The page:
It also makes concrete the care plans previously created by care coordinators for these patients, Enguidanos says.
"Suddenly, we had one plan that was working," he says. "It was how much we could do with just community workers and making that initial engagement. After about a year, we can get patients in a less acute program. We can reach them by phone. It's not that they didn't have phones before. It's just that they didn't see any value in engaging with us."
The patient quickly becomes invested in their own care, which makes the efforts of clinicians all that much easier, Enguidanos says.
CBCS' contract with Mat-Su Health Foundation concluded after a two-year run, but HUMS continues, operated by LINKS, a nonprofit agency that the Foundation funds. Despite its success, HUMS essentially represents a proof of concept that still needs to be scaled. For that to happen, other stakeholders— namely, payers and states—need to go all in, including funding and operation. Ripley says.
"We shouldn't even have to prove the model anymore," she says. "We should just be deploying it across the country. It's ridiculous that we're not.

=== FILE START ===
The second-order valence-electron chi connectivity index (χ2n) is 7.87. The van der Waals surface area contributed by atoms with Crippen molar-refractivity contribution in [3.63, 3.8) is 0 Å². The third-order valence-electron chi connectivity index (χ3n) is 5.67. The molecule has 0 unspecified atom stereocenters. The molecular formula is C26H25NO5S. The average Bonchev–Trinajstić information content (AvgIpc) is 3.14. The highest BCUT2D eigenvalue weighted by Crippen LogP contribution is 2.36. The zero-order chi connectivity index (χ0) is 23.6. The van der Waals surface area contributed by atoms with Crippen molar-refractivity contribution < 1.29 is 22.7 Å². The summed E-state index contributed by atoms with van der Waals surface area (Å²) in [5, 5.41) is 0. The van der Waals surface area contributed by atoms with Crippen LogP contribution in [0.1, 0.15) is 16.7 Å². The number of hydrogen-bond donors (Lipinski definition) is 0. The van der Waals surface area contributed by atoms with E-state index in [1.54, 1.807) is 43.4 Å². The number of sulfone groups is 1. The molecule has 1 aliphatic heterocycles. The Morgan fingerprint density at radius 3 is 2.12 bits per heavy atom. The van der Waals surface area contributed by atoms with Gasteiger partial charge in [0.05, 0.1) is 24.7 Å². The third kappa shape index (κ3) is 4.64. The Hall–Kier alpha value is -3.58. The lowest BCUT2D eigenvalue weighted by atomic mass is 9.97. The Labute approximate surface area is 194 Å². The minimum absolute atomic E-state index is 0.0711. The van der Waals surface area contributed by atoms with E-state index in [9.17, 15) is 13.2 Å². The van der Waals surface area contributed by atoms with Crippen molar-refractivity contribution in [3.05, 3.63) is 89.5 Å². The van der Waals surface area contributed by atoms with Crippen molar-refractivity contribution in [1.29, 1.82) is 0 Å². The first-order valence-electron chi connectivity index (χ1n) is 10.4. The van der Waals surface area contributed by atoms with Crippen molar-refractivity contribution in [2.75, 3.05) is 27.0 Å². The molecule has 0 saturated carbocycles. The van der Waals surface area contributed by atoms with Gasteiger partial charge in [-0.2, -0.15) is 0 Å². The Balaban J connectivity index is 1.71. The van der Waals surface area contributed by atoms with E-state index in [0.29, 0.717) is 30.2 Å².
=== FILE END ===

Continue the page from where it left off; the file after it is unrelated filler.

"Our next level is getting the payers engaged," Ripley says. "They would have a lot more leverage. Now it's all voluntary [patients must opt in]. But with a little leverage, we could bring quality of life to a lot more people.
"At this point," she continues, "where America has the most costly healthcare system in the world, why can't we pivot to make sure all of our hospitals and communities have a program like this?"
Part of the answer may lie in the fact that the steps taken by Mat-Su Health Foundation have only begun to solve the problem. Ripley admits that the number of super-utilizers of the emergency room has, in fact, continued to grow each year, despite the cost savings that HUMS has unlocked.
"We need other measures to stem the tide," Ripley says.
[Editor's note: This story was updated on 4/17/21 to reflect that Mat-Su Health Foundation co-owns the Mat-Su Regional Medical Center, and due to a previous editing error, the article now correctly indicates that 19 people had 477 emergency room visits prior to launching the solution.]
“At this point, where America has the most costly healthcare system in the world, why can't we pivot to make sure all of our hospitals and communities have a program like this? ”
Elizabeth Ripley, chief executive officer, Mat-Su Health Foundation
Scott Mace is a contributing writer for HealthLeaders.
Interventions by mental-health specialists help stem flood of super-utilizers to Alaskan emergency room.
The program, which relies upon admission/discharge/transfer (ADT) data to speed interventions, saved $1.9 million in ER costs in its initial year.
Acquiring ADT data is one of seven best practices of redirecting ER care, as defined by the Washington State Hospital Association.